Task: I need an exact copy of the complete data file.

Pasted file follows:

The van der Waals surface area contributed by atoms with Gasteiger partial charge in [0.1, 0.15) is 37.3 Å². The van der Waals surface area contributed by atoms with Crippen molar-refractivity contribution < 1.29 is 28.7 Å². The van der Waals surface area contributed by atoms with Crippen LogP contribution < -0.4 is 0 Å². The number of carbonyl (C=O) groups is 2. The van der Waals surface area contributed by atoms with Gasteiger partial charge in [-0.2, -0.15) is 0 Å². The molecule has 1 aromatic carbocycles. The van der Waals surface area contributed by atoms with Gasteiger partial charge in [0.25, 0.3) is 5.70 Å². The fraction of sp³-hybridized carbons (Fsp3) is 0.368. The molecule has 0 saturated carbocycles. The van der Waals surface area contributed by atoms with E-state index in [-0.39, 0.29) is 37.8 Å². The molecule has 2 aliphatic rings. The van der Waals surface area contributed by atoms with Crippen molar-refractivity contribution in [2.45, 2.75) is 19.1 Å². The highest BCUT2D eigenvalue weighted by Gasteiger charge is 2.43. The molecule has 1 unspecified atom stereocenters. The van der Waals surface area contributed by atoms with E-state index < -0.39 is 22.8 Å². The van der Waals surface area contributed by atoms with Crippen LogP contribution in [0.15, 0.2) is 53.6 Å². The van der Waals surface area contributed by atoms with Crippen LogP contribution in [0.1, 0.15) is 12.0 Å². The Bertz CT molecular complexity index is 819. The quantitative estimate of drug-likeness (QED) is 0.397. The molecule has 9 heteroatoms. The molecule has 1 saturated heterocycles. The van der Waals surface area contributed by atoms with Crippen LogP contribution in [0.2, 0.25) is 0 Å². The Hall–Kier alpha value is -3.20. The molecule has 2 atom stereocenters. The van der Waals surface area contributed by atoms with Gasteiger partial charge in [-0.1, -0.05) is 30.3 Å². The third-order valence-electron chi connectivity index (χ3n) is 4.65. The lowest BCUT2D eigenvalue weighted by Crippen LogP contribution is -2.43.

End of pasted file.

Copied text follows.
The van der Waals surface area contributed by atoms with Gasteiger partial charge in [0.1, 0.15) is 37.3 Å². The van der Waals surface area contributed by atoms with Crippen molar-refractivity contribution < 1.29 is 28.7 Å². The van der Waals surface area contributed by atoms with Crippen LogP contribution < -0.4 is 0 Å². The number of carbonyl (C=O) groups is 2. The van der Waals surface area contributed by atoms with Gasteiger partial charge in [-0.2, -0.15) is 0 Å². The molecule has 1 aromatic carbocycles. The van der Waals surface area contributed by atoms with Gasteiger partial charge in [0.25, 0.3) is 5.70 Å². The fraction of sp³-hybridized carbons (Fsp3) is 0.368. The molecule has 0 saturated carbocycles. The van der Waals surface area contributed by atoms with E-state index in [-0.39, 0.29) is 37.8 Å². The molecule has 2 aliphatic rings. The van der Waals surface area contributed by atoms with Crippen molar-refractivity contribution in [2.45, 2.75) is 19.1 Å². The highest BCUT2D eigenvalue weighted by Gasteiger charge is 2.43. The molecule has 1 unspecified atom stereocenters. The van der Waals surface area contributed by atoms with E-state index < -0.39 is 22.8 Å². The van der Waals surface area contributed by atoms with Crippen LogP contribution in [0.15, 0.2) is 53.6 Å². The van der Waals surface area contributed by atoms with Crippen LogP contribution in [0.1, 0.15) is 12.0 Å². The Bertz CT molecular complexity index is 819. The quantitative estimate of drug-likeness (QED) is 0.397. The molecule has 9 heteroatoms. The molecule has 1 saturated heterocycles. The van der Waals surface area contributed by atoms with Crippen LogP contribution in [0.2, 0.25) is 0 Å². The Hall–Kier alpha value is -3.20. The molecule has 2 atom stereocenters. The van der Waals surface area contributed by atoms with Gasteiger partial charge in [-0.1, -0.05) is 30.3 Å². The third-order valence-electron chi connectivity index (χ3n) is 4.65. The lowest BCUT2D eigenvalue weighted by Crippen LogP contribution is -2.43.